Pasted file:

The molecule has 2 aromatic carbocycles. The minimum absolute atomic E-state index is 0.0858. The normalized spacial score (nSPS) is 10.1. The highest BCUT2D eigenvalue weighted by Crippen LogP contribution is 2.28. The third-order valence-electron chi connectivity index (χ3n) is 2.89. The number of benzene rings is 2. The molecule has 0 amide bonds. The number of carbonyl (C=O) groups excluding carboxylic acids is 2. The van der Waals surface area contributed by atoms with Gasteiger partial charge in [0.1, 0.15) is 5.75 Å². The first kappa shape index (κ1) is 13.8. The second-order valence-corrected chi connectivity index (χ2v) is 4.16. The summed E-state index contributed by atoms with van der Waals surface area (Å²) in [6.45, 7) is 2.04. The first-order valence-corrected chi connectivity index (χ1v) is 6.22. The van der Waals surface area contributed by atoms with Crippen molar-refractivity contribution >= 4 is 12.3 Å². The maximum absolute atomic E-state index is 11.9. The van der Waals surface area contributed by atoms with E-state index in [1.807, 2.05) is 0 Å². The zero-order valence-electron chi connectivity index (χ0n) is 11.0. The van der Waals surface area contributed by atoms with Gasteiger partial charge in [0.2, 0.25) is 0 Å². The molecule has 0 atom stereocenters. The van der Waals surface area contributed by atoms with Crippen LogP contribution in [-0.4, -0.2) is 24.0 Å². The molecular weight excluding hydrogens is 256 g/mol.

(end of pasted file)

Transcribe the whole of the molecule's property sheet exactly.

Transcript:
The molecule has 2 aromatic carbocycles. The minimum absolute atomic E-state index is 0.0858. The normalized spacial score (nSPS) is 10.1. The highest BCUT2D eigenvalue weighted by Crippen LogP contribution is 2.28. The third-order valence-electron chi connectivity index (χ3n) is 2.89. The number of benzene rings is 2. The molecule has 0 amide bonds. The number of carbonyl (C=O) groups excluding carboxylic acids is 2. The van der Waals surface area contributed by atoms with Gasteiger partial charge in [0.1, 0.15) is 5.75 Å². The first kappa shape index (κ1) is 13.8. The second-order valence-corrected chi connectivity index (χ2v) is 4.16. The summed E-state index contributed by atoms with van der Waals surface area (Å²) in [6.45, 7) is 2.04. The first-order valence-corrected chi connectivity index (χ1v) is 6.22. The van der Waals surface area contributed by atoms with Crippen molar-refractivity contribution >= 4 is 12.3 Å². The maximum absolute atomic E-state index is 11.9. The van der Waals surface area contributed by atoms with E-state index in [1.807, 2.05) is 0 Å². The zero-order valence-electron chi connectivity index (χ0n) is 11.0. The van der Waals surface area contributed by atoms with Gasteiger partial charge in [0.2, 0.25) is 0 Å². The molecule has 0 atom stereocenters. The van der Waals surface area contributed by atoms with Crippen LogP contribution in [-0.4, -0.2) is 24.0 Å². The molecular weight excluding hydrogens is 256 g/mol.